In the latest cabinet reshuffle by PM David Cameron we saw the replacement of Michael Gove with Nicky Morgan in the post of Education Secretary. Gove will become chief whip and opinions are divided as to whether this is a demotion or not. The papers state that this it is an attempt to appease the teachers, whose feathers Gove ruffled extensively. Gove’s reforms affected pretty much all areas of education, schools and universities alike.
In reference to the old, Gove embarked on many reforms during his time, most of them controversial, and many blame him directly for the latest rounds of teachers’ strikes we have seen. During his time as Minister of Education we saw the establishment of Free Schools across the country, funded directly by the DfE and not subject to Local Authorities, with Studio Schools and Technical Colleges being part of the system. Academies of differing natures have sprung up, often transforming ailing schools.
Teachers saw their pay structures and traditional career path with guaranteed year on year promotion through MPS to UPS changed. There are more performance indicators to be used to assess teachers. Last week saw a walkout from NUT members over pay, workload and pensions.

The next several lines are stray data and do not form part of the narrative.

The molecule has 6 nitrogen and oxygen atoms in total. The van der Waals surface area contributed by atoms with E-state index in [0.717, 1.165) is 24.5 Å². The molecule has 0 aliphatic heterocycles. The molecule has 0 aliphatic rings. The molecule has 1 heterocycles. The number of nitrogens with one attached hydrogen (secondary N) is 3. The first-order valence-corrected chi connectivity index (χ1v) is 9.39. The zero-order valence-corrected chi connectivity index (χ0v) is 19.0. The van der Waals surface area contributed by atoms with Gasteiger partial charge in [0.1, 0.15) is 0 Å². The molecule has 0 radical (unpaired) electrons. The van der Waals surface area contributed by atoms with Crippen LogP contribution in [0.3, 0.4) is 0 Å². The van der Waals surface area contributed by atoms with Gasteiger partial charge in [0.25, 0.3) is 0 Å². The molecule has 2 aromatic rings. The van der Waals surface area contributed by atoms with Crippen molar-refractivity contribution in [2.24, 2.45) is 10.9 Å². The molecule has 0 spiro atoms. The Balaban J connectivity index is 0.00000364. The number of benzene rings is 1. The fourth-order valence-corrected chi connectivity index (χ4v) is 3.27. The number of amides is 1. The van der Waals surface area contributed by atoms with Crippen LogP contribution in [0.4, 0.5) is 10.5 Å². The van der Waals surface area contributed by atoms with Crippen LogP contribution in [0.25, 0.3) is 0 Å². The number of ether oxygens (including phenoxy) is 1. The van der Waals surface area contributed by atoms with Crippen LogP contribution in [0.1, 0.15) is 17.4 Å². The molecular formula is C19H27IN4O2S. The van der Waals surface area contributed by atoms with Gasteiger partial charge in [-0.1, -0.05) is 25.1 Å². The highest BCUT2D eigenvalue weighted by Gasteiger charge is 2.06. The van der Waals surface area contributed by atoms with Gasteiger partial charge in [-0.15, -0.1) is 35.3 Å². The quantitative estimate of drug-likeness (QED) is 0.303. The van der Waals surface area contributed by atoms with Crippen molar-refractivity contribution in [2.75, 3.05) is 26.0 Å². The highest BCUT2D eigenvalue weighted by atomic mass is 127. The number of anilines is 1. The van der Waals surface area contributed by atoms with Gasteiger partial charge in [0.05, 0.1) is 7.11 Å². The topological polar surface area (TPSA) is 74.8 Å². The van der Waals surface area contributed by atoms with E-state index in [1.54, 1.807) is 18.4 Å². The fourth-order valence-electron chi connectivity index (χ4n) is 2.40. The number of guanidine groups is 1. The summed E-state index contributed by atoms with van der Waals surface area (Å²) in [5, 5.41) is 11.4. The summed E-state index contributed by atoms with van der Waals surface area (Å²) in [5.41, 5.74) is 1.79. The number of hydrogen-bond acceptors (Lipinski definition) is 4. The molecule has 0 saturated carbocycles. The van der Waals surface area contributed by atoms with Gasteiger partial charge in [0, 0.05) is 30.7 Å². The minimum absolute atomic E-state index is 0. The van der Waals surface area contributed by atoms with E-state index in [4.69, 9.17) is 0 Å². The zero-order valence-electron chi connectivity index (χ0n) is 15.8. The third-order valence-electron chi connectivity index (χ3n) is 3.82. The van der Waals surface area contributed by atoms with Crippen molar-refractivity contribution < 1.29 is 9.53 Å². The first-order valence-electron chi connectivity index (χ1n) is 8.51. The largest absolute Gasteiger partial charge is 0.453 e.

GCSEs and A Levels were reformed and relaunched. The new GCSEs will be phased in over the next couple of years, with English and Maths to spearhead the changes. After years of modularising the curriculum and focussing on transferable skills, we go back to end of year exams and, certainly for History, more content.
Tuition fees have been increased. 2010 saw a rise from £3,200 to £6,000 to £9,000 – which Gove insisted would not put off poorer students.
In reference to the new: Those expecting a U-Turn under Nicky Morgan, the 41 year old lawyer, may be disappointed. She has been appointed to be more appeasing and tactful than Gove, yet is said to continue with his reforms whilst trying to rebuild bridges with teachers and parents alike. She has supported the changes made to date.
How Mrs Morgan will cope with the mounting pressures on our Primary schools with their increasing numbers, and how she can reform child protection laws and end the bitter dispute between the government and the unions remains to be seen – she certainly has her work cut out. We should wish her good luck!